When traveling from Miami to Bahamas, usually cruisetours port second day at Cococay port to enjoy the island. Here is a story about the second day of a cruise line trip to Bahamas stopping at Cococay.
Day two began a little after 8:30am, because the girls in the room next store, some beat up 40 somethings decided to make noise. After taking quick showers in our airline size bathroom, we threw some clothes on and went up to Deck 11, to the Windjammer Cafe for Breakfast. Walking up the eleven decks, instead of taking the elevator, emerging toward the stairs we found the line for the tender to CoCo Cay winding up the stairs, and it was only 9am.
Here we can see that the passengers woke up very earlier in the morning to enjoy the island. After taking breakfast at Majesty of Seas. Usually the cruise dock in the port earlier in the morning, around 6am. That time is really amazing to take a look over the cruise and see the sun appearing on the horizon.
For breakfast they had the usual banks of food, omlets make to order, bacon, scrambled eggs, french toast, fruit, coffee, juice you know the works. I tried a little French Toast which was not to bad, and Tiffany did the usual healthy foods, or scambled eggs and fruit, and oh a yogurt. We decided to sit port side of the ship, giving us an unobstructed view of CoCo Cay in the morning sun. After grabbing two towels from the pool, we went back to our 114ft stateroom and changed into our bikini and shorts, grabbed a bag and went off to catch the tender. Some of the best views of the ship, Majesty came from the ride on the tender to CoCo Cay. Our tender Coco Cutter II had two desk both open air, giving beautiful views of the island and the ship.
This is maybe the most nervous part. When traveling from the cruiseship to the island in the Coco Cutter and you are wondering how CocoCay island will look once you arrive there.
Arriving on CoCo Cay was a treat for both of us, since it was Tiffany’s first time on foreign soil. The caption of the photo was “Tiffany takes the Bahamas”., and food prep places. We decided to play it low key, we rented two water mats, dropped our stuff on some beach chairs and ran for the water since the sun was already boiling hot (just like back home). The water was crystal clear, with little schools of fish swimming around. The beach was not what either of us expected, a little rocky, nothing like the soft sand of Florida. Once in the water you could float on the mats aimlessly, looking at the fish, and coral reefs which were close by. We laid in the water for maybe an hour, then went back to the sun.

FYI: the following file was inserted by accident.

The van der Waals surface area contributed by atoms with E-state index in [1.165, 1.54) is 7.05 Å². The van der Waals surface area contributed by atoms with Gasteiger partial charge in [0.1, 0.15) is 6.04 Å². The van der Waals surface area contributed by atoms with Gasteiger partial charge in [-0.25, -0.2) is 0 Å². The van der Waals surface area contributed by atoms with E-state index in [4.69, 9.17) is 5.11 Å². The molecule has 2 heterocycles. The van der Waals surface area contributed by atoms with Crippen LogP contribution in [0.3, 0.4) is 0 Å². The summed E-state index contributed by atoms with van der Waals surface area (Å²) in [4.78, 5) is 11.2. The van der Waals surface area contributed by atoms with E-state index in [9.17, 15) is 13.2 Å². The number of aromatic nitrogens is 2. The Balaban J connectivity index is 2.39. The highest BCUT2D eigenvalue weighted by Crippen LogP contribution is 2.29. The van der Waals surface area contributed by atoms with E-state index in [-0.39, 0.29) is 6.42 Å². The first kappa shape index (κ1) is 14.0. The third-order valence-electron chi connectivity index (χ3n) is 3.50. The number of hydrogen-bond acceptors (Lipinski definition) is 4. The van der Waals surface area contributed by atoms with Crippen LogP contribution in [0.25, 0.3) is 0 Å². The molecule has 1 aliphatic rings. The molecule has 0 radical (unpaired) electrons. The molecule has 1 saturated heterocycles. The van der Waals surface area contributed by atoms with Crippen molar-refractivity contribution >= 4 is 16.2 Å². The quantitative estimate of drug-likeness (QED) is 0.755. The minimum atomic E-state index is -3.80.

This is really true, the small village selling Bahamian souvenirs or goods. And it’s also true that the water is crystal clear. This is really good for couples that are planning a wedding on a private island, maybe to take photos or honeymoon.
While Tiffany laid on a chair, I wondered off and found a hammock which I climbed into and watched the birds for 1/2 hour on the other side other island. After going back in the water for a little while we took a walk along the beach to the north. The beach got longer and smoothers, you could see the sand bars, where Royal Caribbean set up the water slides, and in land was the basketball court. This end of the beach was much quieter and more tranquil, very peaceful. When we returned it was time for lunch.
Lunch was barbacue style, ribs, hot dogs, chicken, hamburgers, corn on the cob and juice. Dotting around the eating area were chickens, which was a little odd and a little scary, you could never tell when it might attack for some of its dead brother.
After lunch we went back to the water, laying on rafts we had a pleasent conversation with two couples, one from Detroit and another a couple of state troopers from Ohio. Sometime after 2pm, we decided to take a short walk over to the straw village. Inside the village we found lots of cheap clothes, toys for kids, and gifts for the kids. For GiGi we sent back a necklace, and a hand carved mask, some instruments for Alexander and Loki, and we could for ourselves a piece of wood. A carving of two people, on which the gentlemen then carved our names into it
Each story is different, so next time you visit the island, we’ll be glad to hear your story, too.
From Frommer’s we get this post excerpt talking about Coco Cay.
Coco Cay is an uninhabited private island of the Bahamas, two square miles in size and 50 miles from Nassau, owned by Royal Caribbean International, the big cruise line. To it, passengers on ships of Royal Caribbean are tendered (brought by small, sea-shuttles) to spend the day in beach-centered recreation. There they pay $8 for mixed drinks offered by a Royal Caribbean bartender see thru pokies, $10 for a float mat, $6 for a “snorkeling life vest” mandated for use by persons snorkeling, and additional charges for parasailing, wave running, and admission to an extra-charge aqua park. Royal Caribbean, quite obviously, earns a great deal of additional income from that day on the secluded little isle.